Posted Date: 01/12/2021
Chanute is one of 27 school districts to receive some extra hands on help working with students’ social and emotional needs this school year. The help came in the form of a $66,965 Mental Health Intervention Team grant from the legislature to add a mental health professional to work with students in Chanute Elementary and Royster middle school.
“I’m the liaison between the school district and the SEK Mental Health Center,” said Taryn Sigler. “I work with the mental health therapist and the case manager,” she said, “but also school staff and families to best meet the needs of the kids.”
When many people are working with a child, sometimes important information doesn’t get shared with everyone.
Sigler is the point person working with everyone else who has a stake in the child’s welfare. She can open the lines of communication among the teachers, parents, principals and mental health teams.
“I do meet with kids,” but that’s not a first priority, she said. “My role here is to bridge that gap, making a positive impact on their life and also their families.”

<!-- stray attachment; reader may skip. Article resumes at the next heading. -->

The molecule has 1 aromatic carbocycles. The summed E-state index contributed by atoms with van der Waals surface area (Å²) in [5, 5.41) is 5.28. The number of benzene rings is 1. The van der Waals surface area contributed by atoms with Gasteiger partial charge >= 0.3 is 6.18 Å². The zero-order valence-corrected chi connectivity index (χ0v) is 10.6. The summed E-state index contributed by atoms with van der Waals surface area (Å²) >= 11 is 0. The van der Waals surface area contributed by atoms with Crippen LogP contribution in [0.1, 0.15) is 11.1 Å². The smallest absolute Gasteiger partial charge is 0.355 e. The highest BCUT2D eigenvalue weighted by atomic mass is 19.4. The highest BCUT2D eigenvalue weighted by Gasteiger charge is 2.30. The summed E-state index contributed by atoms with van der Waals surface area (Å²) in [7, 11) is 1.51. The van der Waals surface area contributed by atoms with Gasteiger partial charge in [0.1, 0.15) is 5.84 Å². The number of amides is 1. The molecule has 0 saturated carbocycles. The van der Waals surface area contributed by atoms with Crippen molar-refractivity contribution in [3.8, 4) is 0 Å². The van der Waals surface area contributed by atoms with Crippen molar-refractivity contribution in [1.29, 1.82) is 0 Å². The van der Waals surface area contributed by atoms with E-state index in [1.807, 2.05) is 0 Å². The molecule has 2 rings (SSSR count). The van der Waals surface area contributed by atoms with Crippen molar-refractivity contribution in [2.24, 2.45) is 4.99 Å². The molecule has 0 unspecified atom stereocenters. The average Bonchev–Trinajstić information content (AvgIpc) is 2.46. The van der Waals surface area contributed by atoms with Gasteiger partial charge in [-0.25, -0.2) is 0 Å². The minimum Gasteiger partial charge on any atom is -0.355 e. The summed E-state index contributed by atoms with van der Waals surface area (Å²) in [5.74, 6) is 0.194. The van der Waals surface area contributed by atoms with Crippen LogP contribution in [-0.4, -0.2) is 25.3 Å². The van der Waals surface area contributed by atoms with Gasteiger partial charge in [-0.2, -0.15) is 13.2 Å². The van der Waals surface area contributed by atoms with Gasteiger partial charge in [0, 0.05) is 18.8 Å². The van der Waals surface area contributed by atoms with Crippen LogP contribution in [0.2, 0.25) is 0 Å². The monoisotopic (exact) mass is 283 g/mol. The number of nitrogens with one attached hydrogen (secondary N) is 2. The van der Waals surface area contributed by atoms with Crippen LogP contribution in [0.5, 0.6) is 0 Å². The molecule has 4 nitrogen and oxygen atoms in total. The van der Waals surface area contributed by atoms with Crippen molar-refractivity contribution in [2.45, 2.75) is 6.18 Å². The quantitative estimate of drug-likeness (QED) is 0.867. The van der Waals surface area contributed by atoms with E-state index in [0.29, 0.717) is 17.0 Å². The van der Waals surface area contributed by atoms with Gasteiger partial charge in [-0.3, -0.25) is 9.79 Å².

Sigler has worked in child welfare as a social worker for 14 years. This is her job in a school setting.
“CES has been super amazing. They’ve put me to work. I’m thrilled they’ve accepted this program. You can tell they really do care about the social-emotional needs of children,” she said.
Just having Sigler inside the school makes an impact.
“Kids can’t learn to the fullest potential if their social and emotional needs aren’t met,” she said. “Having the program at school takes so much weight off parents,” in terms of transportation, scheduling, pulling a child out of school, parents getting off work.
Now, it’s just a walk down the hallway to meet with a team member or a child in crisis. Teachers can call her.
“The goal of the program is to make sure kids are getting the treatment they need. I monitor and track the needs of the kiddo,” she said.
It’s been a good transition.
“I love it. It’s just so great to be around the kids,” she said.